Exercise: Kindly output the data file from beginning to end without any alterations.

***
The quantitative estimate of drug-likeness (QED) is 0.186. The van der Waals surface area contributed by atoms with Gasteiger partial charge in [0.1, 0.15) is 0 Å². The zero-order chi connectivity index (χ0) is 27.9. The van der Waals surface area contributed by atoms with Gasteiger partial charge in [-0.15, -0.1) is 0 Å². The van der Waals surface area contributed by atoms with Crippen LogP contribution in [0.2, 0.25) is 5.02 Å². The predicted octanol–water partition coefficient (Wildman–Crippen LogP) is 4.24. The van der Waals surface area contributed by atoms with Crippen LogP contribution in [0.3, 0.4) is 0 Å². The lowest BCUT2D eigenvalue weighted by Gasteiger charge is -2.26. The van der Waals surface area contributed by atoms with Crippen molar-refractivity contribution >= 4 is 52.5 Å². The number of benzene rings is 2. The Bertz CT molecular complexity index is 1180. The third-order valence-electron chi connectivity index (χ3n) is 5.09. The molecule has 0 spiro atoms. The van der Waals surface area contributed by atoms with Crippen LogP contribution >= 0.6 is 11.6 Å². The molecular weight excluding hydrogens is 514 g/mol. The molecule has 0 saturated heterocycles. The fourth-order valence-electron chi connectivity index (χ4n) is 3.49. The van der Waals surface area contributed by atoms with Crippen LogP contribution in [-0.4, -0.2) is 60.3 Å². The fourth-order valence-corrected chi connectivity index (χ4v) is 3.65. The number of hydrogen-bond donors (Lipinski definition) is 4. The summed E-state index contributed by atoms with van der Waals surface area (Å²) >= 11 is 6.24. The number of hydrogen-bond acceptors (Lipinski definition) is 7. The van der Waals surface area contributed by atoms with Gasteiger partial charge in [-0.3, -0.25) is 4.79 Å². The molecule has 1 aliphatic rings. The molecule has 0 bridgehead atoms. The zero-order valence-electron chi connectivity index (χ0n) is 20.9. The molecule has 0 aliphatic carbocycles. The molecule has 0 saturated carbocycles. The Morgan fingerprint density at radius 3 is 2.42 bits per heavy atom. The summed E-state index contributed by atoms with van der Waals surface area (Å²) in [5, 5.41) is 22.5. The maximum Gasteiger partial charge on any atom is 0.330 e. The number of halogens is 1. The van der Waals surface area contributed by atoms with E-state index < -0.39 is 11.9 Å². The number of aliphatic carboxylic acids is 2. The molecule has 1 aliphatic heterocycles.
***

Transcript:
The quantitative estimate of drug-likeness (QED) is 0.186. The van der Waals surface area contributed by atoms with Gasteiger partial charge in [0.1, 0.15) is 0 Å². The zero-order chi connectivity index (χ0) is 27.9. The van der Waals surface area contributed by atoms with Gasteiger partial charge in [-0.15, -0.1) is 0 Å². The van der Waals surface area contributed by atoms with Crippen LogP contribution in [0.2, 0.25) is 5.02 Å². The predicted octanol–water partition coefficient (Wildman–Crippen LogP) is 4.24. The van der Waals surface area contributed by atoms with Crippen LogP contribution in [0.3, 0.4) is 0 Å². The lowest BCUT2D eigenvalue weighted by Gasteiger charge is -2.26. The van der Waals surface area contributed by atoms with Crippen molar-refractivity contribution >= 4 is 52.5 Å². The number of benzene rings is 2. The Bertz CT molecular complexity index is 1180. The third-order valence-electron chi connectivity index (χ3n) is 5.09. The molecule has 0 spiro atoms. The van der Waals surface area contributed by atoms with Crippen LogP contribution >= 0.6 is 11.6 Å². The molecular weight excluding hydrogens is 514 g/mol. The molecule has 0 saturated heterocycles. The fourth-order valence-electron chi connectivity index (χ4n) is 3.49. The van der Waals surface area contributed by atoms with Crippen LogP contribution in [-0.4, -0.2) is 60.3 Å². The fourth-order valence-corrected chi connectivity index (χ4v) is 3.65. The number of hydrogen-bond donors (Lipinski definition) is 4. The summed E-state index contributed by atoms with van der Waals surface area (Å²) >= 11 is 6.24. The number of hydrogen-bond acceptors (Lipinski definition) is 7. The van der Waals surface area contributed by atoms with Gasteiger partial charge in [-0.3, -0.25) is 4.79 Å². The molecule has 1 aliphatic rings. The molecule has 0 bridgehead atoms. The zero-order valence-electron chi connectivity index (χ0n) is 20.9. The molecule has 0 aliphatic carbocycles. The molecule has 0 saturated carbocycles. The Morgan fingerprint density at radius 3 is 2.42 bits per heavy atom. The summed E-state index contributed by atoms with van der Waals surface area (Å²) in [5, 5.41) is 22.5. The maximum Gasteiger partial charge on any atom is 0.330 e. The number of halogens is 1. The van der Waals surface area contributed by atoms with E-state index < -0.39 is 11.9 Å². The number of aliphatic carboxylic acids is 2. The molecule has 1 aliphatic heterocycles.